The Routledge Companion to Interdisciplinary Studies in Singing, Volume II: Education
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The Routledge Companion to Interdisciplinary Studies in Singing, Volume II: Education

Helga R. Gudmundsdottir, Carol Beynon, Karen Ludke, Annabel J. Cohen, Helga R. Gudmundsdottir, Carol Beynon, Karen Ludke, Annabel J. Cohen

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The Routledge Companion to Interdisciplinary Studies in Singing, Volume II: Education

Helga R. Gudmundsdottir, Carol Beynon, Karen Ludke, Annabel J. Cohen, Helga R. Gudmundsdottir, Carol Beynon, Karen Ludke, Annabel J. Cohen

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About This Book

The Routledge Companion to Interdisciplinary Studies in Singing, Volume II: Education examines the many methods and motivations for vocal pedagogy, promoting singing not just as an art form arising from the musical instrument found within every individual but also as a means of communication with social, psychological, and didactic functions. Presenting research from myriad fields of study beyond music—including psychology, education, sociology, computer science, linguistics, physiology, and neuroscience—the contributors address singing in three parts:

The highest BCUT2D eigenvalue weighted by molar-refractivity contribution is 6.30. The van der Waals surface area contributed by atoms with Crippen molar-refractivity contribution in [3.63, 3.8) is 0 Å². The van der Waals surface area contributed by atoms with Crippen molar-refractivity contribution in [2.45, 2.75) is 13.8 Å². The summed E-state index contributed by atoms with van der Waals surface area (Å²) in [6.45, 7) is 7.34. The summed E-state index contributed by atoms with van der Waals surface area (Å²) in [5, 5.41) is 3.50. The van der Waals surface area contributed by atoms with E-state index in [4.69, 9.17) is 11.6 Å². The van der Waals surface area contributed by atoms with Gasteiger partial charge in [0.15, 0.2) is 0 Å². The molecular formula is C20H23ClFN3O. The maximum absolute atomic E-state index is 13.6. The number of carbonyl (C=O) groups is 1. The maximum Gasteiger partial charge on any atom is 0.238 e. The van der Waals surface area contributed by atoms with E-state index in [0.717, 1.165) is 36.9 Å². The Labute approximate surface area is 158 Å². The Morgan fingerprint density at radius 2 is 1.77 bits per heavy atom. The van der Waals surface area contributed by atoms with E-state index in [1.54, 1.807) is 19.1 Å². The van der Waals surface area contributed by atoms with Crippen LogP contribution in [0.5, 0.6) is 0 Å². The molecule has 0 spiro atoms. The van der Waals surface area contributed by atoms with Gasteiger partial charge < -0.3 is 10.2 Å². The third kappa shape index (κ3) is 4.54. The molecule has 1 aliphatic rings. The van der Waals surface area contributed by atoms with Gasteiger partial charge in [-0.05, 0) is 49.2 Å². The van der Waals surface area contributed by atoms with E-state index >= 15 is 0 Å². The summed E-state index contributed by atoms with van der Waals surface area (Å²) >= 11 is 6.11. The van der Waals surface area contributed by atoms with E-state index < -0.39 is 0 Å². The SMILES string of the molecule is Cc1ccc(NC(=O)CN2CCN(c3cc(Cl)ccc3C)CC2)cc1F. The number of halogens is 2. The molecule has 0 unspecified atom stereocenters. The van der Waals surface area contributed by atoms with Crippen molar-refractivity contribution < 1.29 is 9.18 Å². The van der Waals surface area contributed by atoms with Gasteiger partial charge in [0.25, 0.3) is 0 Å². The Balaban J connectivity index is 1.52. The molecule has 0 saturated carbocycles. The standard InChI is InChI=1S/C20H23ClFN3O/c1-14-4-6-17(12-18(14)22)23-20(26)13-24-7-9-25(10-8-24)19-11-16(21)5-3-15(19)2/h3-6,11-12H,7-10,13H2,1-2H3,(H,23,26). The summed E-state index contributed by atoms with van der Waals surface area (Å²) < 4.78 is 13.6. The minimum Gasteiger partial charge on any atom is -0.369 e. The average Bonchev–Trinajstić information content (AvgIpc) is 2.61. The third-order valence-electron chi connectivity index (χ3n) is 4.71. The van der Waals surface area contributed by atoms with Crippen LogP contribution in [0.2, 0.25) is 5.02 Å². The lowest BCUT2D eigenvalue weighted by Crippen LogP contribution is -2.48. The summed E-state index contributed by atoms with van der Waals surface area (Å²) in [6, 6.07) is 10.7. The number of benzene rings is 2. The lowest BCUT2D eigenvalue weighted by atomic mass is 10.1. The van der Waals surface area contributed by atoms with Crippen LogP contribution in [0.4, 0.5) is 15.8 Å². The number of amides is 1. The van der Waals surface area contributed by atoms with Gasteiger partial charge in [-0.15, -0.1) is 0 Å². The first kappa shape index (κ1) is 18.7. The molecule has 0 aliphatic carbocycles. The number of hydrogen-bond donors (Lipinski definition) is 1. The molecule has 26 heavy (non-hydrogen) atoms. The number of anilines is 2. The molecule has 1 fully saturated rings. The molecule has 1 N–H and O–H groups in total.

• Learning to Sing Naturally
  • Formal Teaching of Singing
  • Using Singing to Teach

In 2009, the Social Sciences and Humanities Research Council of Canada funded a seven-year major collaborative research initiative known as Advancing Interdisciplinary Research in Singing (AIRS). Together, global researchers from a broad range of disciplines addressed three challenging questions: How does singing develop in every human being? How should singing be taught and used to teach? How does singing impact wellbeing? Across three volumes, The Routledge Companion to Interdisciplinary Studies in Singing consolidates the findings ofeach of these three questions, defining the current state of theory and research in the field. Volume II: Education focuses on the second question and offers an invaluable resource for anyone who identifies as a singer, wishes to become a singer, works with singers, or is interested inthe application ofsinging for the purposes of education.

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Learning to Sing Naturally

Section Introduction

Helga Rut Gudmundsdottir
University of Iceland
Two four-year-old girls are playing house at their preschool. During the game, one of the girls starts singing an odd repetitive tune over and over. After a while, she suddenly stops the tune and answers an imaginary cell phone. Only at this point do the adults in the room realize that the girl had been singing an imitation of a ring tone. Music and melodies are all around us in our daily lives from birth to death; it’s part of all known cultures in the world. We know that children learn much more through observing, listening, and imitating than we may realize.